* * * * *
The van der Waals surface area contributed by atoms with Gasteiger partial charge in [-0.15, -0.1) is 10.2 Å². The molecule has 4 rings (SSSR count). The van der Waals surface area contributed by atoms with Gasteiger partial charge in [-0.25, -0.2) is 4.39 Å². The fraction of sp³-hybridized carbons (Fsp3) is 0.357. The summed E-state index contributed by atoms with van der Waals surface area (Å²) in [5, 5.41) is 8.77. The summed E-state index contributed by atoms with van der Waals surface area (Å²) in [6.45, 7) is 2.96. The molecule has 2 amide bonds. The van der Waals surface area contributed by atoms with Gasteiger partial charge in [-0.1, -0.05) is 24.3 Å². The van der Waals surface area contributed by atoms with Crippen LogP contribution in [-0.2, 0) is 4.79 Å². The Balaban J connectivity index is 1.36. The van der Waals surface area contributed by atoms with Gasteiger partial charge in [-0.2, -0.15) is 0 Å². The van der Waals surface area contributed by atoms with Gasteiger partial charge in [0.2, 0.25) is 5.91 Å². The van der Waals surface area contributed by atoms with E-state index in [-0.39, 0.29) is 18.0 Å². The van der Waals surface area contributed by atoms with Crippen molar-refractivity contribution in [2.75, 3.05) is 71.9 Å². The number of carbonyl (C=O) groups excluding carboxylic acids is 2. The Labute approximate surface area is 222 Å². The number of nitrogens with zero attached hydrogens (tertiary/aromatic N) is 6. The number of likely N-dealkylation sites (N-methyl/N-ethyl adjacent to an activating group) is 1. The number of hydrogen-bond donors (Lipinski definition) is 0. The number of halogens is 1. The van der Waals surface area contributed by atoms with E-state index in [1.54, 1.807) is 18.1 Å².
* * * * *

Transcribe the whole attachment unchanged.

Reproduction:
The van der Waals surface area contributed by atoms with Gasteiger partial charge in [-0.15, -0.1) is 10.2 Å². The molecule has 4 rings (SSSR count). The van der Waals surface area contributed by atoms with Gasteiger partial charge in [-0.25, -0.2) is 4.39 Å². The fraction of sp³-hybridized carbons (Fsp3) is 0.357. The summed E-state index contributed by atoms with van der Waals surface area (Å²) in [5, 5.41) is 8.77. The summed E-state index contributed by atoms with van der Waals surface area (Å²) in [6.45, 7) is 2.96. The molecule has 2 amide bonds. The van der Waals surface area contributed by atoms with Gasteiger partial charge in [-0.1, -0.05) is 24.3 Å². The van der Waals surface area contributed by atoms with Crippen LogP contribution in [-0.2, 0) is 4.79 Å². The Balaban J connectivity index is 1.36. The van der Waals surface area contributed by atoms with Gasteiger partial charge in [-0.2, -0.15) is 0 Å². The van der Waals surface area contributed by atoms with Gasteiger partial charge in [0.2, 0.25) is 5.91 Å². The van der Waals surface area contributed by atoms with E-state index in [-0.39, 0.29) is 18.0 Å². The van der Waals surface area contributed by atoms with Crippen molar-refractivity contribution in [2.75, 3.05) is 71.9 Å². The number of carbonyl (C=O) groups excluding carboxylic acids is 2. The Labute approximate surface area is 222 Å². The number of nitrogens with zero attached hydrogens (tertiary/aromatic N) is 6. The number of likely N-dealkylation sites (N-methyl/N-ethyl adjacent to an activating group) is 1. The number of hydrogen-bond donors (Lipinski definition) is 0. The number of halogens is 1. The van der Waals surface area contributed by atoms with E-state index in [1.54, 1.807) is 18.1 Å².